FBI was investigating late Mingo Co. Sheriff - WOWK 13 Charleston, Huntington WV News, Weather, Sports

FBI was investigating late Mingo Co. Sheriff for money laundering, mail fraud

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A search warrant indicates the FBI was investigating Crum for money laundering and mail fraud. A search warrant indicates the FBI was investigating Crum for money laundering and mail fraud.
CHARLESTON, WV -

The FBI was investigating the late Sheriff Crum for money laundering and mail fraud just weeks before his death, according to a search warrant unsealed Friday.

In the document, filed May 7, FBI Special Agent Michael Hansen claimed Crum arranged to pay for campaign signs using money illegally obtained from a pill mill doctor.  The payments amounted to thousands of dollars.

Hansen links Crum to Dr. Diane Shafer, who was convicted in federal court for conspiring to misuse a Drug Enforcement Task force registration number.

During the 2012 election, Crum bought signs from a local sign maker, George White.  Instead of paying White, Crum told the man to collect money from his associate, Shafer.

The FBI also suspected Crum of possibly mailing in false campaign finance reports.

Hansen applied for the search warrant to search Crum's iPhone.

Crum was murdered in April. That device, along with his body, was brought to the West Virginia Office of the Chief Medical Examiner.  The items were then taken to the West Virginia State Police, who investigated his murder.

The warrant was served several months ago and investigators could not disclose what they found on the phone, according to a source within the FBI.

Federal prosecutors linked Crum to White in a separate information filed Sept. 19. Assistant U.S. Attorney Steven Ruby filed documents alleging Crum and several elected officials worked to deprive White, a known drug dealer, of his constitutional rights.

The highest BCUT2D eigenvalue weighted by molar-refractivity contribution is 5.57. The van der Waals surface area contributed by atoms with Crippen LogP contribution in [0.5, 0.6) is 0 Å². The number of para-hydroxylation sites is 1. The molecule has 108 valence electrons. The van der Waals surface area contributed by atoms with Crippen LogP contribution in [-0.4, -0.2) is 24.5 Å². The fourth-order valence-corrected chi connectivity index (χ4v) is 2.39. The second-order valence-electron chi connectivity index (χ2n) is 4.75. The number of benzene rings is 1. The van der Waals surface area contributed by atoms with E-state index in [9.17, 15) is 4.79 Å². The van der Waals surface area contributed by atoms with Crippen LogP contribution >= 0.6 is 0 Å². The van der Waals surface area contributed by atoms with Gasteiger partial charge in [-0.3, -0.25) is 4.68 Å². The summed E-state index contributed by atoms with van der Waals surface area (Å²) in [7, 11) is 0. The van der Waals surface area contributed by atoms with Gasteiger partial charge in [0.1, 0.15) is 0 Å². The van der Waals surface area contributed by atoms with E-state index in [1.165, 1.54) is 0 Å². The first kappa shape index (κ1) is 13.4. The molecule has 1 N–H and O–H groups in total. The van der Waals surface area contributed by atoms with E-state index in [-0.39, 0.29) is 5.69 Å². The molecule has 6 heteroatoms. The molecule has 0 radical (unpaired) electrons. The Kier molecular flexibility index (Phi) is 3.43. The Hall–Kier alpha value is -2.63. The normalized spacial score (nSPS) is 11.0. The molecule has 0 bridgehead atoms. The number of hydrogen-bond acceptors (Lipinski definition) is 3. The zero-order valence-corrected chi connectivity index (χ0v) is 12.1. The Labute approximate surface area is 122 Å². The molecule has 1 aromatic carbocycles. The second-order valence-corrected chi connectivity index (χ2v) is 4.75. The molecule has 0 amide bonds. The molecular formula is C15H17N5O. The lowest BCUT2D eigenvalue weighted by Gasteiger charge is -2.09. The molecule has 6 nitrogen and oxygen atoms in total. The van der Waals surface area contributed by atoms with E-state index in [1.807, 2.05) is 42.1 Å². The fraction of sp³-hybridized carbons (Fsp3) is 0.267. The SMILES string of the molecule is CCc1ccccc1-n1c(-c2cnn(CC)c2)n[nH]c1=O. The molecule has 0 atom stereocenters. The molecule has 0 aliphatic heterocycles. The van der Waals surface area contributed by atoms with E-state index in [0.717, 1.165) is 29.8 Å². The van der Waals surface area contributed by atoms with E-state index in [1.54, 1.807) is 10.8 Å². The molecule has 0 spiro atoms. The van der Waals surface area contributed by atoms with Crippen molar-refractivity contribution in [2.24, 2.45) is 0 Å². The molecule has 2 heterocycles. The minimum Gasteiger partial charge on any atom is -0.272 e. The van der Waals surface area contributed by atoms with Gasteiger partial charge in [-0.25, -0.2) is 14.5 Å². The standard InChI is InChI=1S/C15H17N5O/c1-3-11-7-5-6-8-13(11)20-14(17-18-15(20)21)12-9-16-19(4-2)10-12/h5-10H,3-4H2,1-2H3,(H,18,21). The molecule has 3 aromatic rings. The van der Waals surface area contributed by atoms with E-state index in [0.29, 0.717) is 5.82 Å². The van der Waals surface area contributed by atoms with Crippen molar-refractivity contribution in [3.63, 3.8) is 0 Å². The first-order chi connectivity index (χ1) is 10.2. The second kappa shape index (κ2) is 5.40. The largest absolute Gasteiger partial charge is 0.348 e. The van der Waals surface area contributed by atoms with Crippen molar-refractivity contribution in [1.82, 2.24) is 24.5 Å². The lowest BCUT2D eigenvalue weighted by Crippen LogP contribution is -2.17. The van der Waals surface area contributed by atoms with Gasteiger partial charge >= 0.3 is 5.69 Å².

George White, 65, owner of White's Signs, printed signs for then-magistrate Crum, who was running for sheriff. A public listing for White's Signs says the establishment is located in Delbarton.

White attempted to collect a $3,000 debt from Crum, who continually denied White payment, prosecutors said.

Crum won the sheriff's race in 2012. During his first month in office, documents further assert, Crum arranged for White to be arrested. Prosecutors said Crum did this because he obtained prescription pills from White.

Investigators assert White dealt illegal prescription pills in Mingo County.

White eventually hired a lawyer, Charles "Butch" West, who was in contact with the FBI with the intention of pursuing Crum. White informed the FBI that before his arrest, he unlawfully provided Crum with prescription narcotic pills on several occasions. White also told the FBI about election law violations Crum committed, according to the information.

Prosecutors said Crum discovered White's relationship with West. It prompted Crum, former Mingo Co. Commissioner Dave Baisden, former Circuit Court judge Michael Thornsbury and former Prosecutor Michael Sparks to conspire against White through his brother, Glenn.

The group reportedly told Glenn White that if George hired another attorney - one they provided him - they would guarantee White a good plea deal.

That attorney was Ron Rumora, a former prosecuting attorney in Mingo County. Rumora did not return requests for an interview Wednesday.

Federal prosecutors assert these officials offered to stop White and his attorney from giving more information to the FBI.

In February 2013, a grand jury in Mingo County indicted White on three counts of delivery of oxycodone.

The information states that Thornsbury, aware of the deal, sentenced White to drug charges. Crum allegedly ordered deputies to obtain a statement from White, claiming he never sold drugs to the sheriff.

According to Hansen's search warrant request, Crum and Dave Rockel, the Williamson police chief at the time, interviewed White after he fired West. Crum asked White if he specifically told the FBI about a drug arrangement they had made. White reportedly denied telling the FBI he sold drugs to Crum.

Records from the West Virginia Regional Jail Authority indicate that White was arrested as recently as May 28 and remains incarcerated. He had been in jail on drug charges three times in the past year.

White previously declined a request for an interview.

Thornsbury pleaded guilty Oct 2. to conspiring to deprive White of his constitutional rights. He resigned the same morning.

Baisden pleaded guilty Oct 1. to an unrelated attempted extortion charge. He resigned Oct. 7.

Prosecutors filed information Oct. 9, accusing Sparks of depriving White of his constitutional rights. He resigned the same day.